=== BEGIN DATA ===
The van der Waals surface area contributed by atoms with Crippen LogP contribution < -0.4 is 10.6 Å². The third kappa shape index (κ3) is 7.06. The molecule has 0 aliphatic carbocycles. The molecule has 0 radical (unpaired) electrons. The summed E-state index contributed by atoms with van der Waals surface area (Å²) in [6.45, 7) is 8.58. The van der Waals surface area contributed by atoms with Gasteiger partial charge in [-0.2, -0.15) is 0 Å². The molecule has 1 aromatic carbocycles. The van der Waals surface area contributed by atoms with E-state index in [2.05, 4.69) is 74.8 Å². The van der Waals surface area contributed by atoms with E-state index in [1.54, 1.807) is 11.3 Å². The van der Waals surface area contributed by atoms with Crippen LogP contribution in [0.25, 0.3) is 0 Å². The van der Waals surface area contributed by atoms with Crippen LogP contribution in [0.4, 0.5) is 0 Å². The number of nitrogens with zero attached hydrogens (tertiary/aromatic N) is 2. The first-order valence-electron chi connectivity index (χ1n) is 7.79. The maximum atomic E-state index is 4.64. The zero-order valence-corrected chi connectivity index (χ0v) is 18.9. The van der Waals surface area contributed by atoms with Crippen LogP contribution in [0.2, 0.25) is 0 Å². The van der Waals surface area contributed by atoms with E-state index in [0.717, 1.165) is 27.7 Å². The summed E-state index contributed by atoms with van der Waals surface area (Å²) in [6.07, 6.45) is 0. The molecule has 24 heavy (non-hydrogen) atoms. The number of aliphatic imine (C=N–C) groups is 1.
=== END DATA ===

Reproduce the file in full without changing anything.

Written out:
The van der Waals surface area contributed by atoms with Crippen LogP contribution < -0.4 is 10.6 Å². The third kappa shape index (κ3) is 7.06. The molecule has 0 aliphatic carbocycles. The molecule has 0 radical (unpaired) electrons. The summed E-state index contributed by atoms with van der Waals surface area (Å²) in [6.45, 7) is 8.58. The van der Waals surface area contributed by atoms with Gasteiger partial charge in [-0.2, -0.15) is 0 Å². The molecule has 1 aromatic carbocycles. The van der Waals surface area contributed by atoms with E-state index in [2.05, 4.69) is 74.8 Å². The van der Waals surface area contributed by atoms with E-state index in [1.54, 1.807) is 11.3 Å². The van der Waals surface area contributed by atoms with Crippen LogP contribution in [0.25, 0.3) is 0 Å². The van der Waals surface area contributed by atoms with Crippen LogP contribution in [0.4, 0.5) is 0 Å². The number of nitrogens with zero attached hydrogens (tertiary/aromatic N) is 2. The first-order valence-electron chi connectivity index (χ1n) is 7.79. The maximum atomic E-state index is 4.64. The zero-order valence-corrected chi connectivity index (χ0v) is 18.9. The van der Waals surface area contributed by atoms with Crippen LogP contribution in [0.2, 0.25) is 0 Å². The van der Waals surface area contributed by atoms with E-state index in [0.717, 1.165) is 27.7 Å². The summed E-state index contributed by atoms with van der Waals surface area (Å²) in [6.07, 6.45) is 0. The molecule has 24 heavy (non-hydrogen) atoms. The number of aliphatic imine (C=N–C) groups is 1.